Another piece of work that can be made by the amateur, who exercises carefulness and patience, is the wall bracket, as shown in Fig. 276.
The shape of a wall bracket can be made up by any number of pieces; but that in the figure is partly octagonal, the three front and two side pieces together forming five sides of an octagon.
The whole number of parts in the bracket will be seven, three front, two side, and the top and back pieces.
Any convenient section for the moulding can be chosen, either simple or complex, to suit the skill of the operator in working up, and for the bracket to give the best effect when hanging from a wall.
The setting out of the various patterns is shown in Fig. 277. The section of the moulding is first set out. A base line is drawn square to the centre line; and as the article is octagonal in shape, a joint line will be set off, making an angle of -
360 / twice number of sides = 360/ 16 = 22 1/2o
This angle can be set on either side of the base line, whichever is most suitable. The section line of moulding is then divided up into any convenient number of parts, and figured as shown by the numbers 0 to 23. Perpendiculars to the base line are then drawn through each point and along to the joint line, as seen by the dotted lines.
The pattern for one of the three front strips will be marked out by first laying down the girth line, the lengths being taken step by step between the numbers from the section line. Through these points lines square to the girth line are drawn, and their lengths on each side cut off equal to the corresponding line between the base and joint lines. Thus, to give an illustration, lines 0 0 and 3 3 on the pattern will be respectively equal to lines 0 0 and 3 3 as indicated between base and joint lines.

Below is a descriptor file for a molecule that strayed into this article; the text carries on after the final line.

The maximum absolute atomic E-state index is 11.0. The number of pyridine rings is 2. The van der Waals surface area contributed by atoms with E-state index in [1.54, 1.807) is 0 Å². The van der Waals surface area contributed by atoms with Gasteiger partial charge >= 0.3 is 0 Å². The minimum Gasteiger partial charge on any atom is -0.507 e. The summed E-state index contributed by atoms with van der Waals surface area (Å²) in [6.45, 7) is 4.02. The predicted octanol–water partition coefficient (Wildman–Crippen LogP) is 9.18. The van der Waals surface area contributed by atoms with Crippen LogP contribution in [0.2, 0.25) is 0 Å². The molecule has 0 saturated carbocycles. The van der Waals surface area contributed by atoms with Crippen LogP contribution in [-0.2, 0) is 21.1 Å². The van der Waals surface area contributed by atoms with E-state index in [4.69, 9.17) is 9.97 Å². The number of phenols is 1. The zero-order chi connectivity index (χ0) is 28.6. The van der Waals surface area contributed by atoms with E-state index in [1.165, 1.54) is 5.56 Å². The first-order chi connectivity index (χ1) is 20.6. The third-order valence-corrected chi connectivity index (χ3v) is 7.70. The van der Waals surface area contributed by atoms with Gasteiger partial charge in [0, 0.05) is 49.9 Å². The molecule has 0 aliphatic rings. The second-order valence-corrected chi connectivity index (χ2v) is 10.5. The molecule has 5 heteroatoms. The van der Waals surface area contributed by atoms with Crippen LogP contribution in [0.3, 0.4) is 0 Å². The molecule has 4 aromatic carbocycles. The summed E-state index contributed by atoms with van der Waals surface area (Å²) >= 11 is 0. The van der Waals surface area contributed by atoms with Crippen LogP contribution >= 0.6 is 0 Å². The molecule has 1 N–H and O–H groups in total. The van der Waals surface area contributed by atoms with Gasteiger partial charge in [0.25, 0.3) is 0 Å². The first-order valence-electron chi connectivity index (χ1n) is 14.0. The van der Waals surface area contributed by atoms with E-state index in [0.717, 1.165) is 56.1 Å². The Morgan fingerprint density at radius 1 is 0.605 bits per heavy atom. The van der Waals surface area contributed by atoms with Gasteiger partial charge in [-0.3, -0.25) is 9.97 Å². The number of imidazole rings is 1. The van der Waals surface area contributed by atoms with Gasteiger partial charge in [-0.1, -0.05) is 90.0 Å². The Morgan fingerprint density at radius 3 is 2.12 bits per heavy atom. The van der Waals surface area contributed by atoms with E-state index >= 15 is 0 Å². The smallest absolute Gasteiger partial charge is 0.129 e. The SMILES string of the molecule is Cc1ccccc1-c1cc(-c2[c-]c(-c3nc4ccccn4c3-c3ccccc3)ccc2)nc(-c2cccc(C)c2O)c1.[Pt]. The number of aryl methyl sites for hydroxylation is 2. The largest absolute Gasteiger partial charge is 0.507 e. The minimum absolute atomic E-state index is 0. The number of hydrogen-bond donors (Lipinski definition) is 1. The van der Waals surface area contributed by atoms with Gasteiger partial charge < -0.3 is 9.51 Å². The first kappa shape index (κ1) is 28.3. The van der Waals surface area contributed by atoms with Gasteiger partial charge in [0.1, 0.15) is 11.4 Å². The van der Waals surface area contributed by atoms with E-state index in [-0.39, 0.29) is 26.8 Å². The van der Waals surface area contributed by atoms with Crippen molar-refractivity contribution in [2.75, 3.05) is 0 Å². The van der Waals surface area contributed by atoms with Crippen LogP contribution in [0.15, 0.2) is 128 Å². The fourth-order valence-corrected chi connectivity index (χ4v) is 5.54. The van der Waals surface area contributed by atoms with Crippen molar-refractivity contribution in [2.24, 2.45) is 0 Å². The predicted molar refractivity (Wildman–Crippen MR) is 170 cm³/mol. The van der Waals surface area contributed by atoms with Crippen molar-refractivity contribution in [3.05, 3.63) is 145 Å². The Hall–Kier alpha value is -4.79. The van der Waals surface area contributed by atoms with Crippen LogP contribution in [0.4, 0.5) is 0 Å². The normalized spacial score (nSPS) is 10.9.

It will be seen that the cut on a side strip is exactly the same as that for a front piece, and marked out in precisely the same way. The width of the strip is obtained by making the top line equal in length to the top line of a front strip or twice the length of line 0 0 between base and joint lines, and then drawing a line parallel to the girth line. Perhaps the most convenient and accurate way of marking out the strips would be to set out the shape of a side piece first, and then use this for a pattern from which to obtain the shapes pf the other four pieces.
The pattern for the back can be easily drawn out, for the exact shape of half of it is as shown by the figure which is bounded by the top line, centre line of back, and moulding section on Fig. 277.
The shape of the top plate is also shown on the same figure, the dotted lines representing the exact shape around the inside of top of bracket. The lengths as marked being obtained from the lines with the same number on the section of bracket.
The top and back can be made in one piece; but this will cause some inconvenience in soldering, as all the joints should be soldered down the inside, the top plate being soldered on last of all.
To hang the bracket from the wall, a good plan will be to solder or rivet a plate on the inside of the back and to put two key-shaped holes right through the two thicknesses of metal, as shown in Fig. 277.
The bracket can be made out of sheet zinc or other suitable material, and after all the joints are carefully scraped, painted some colour that will harmonise with its surroundings.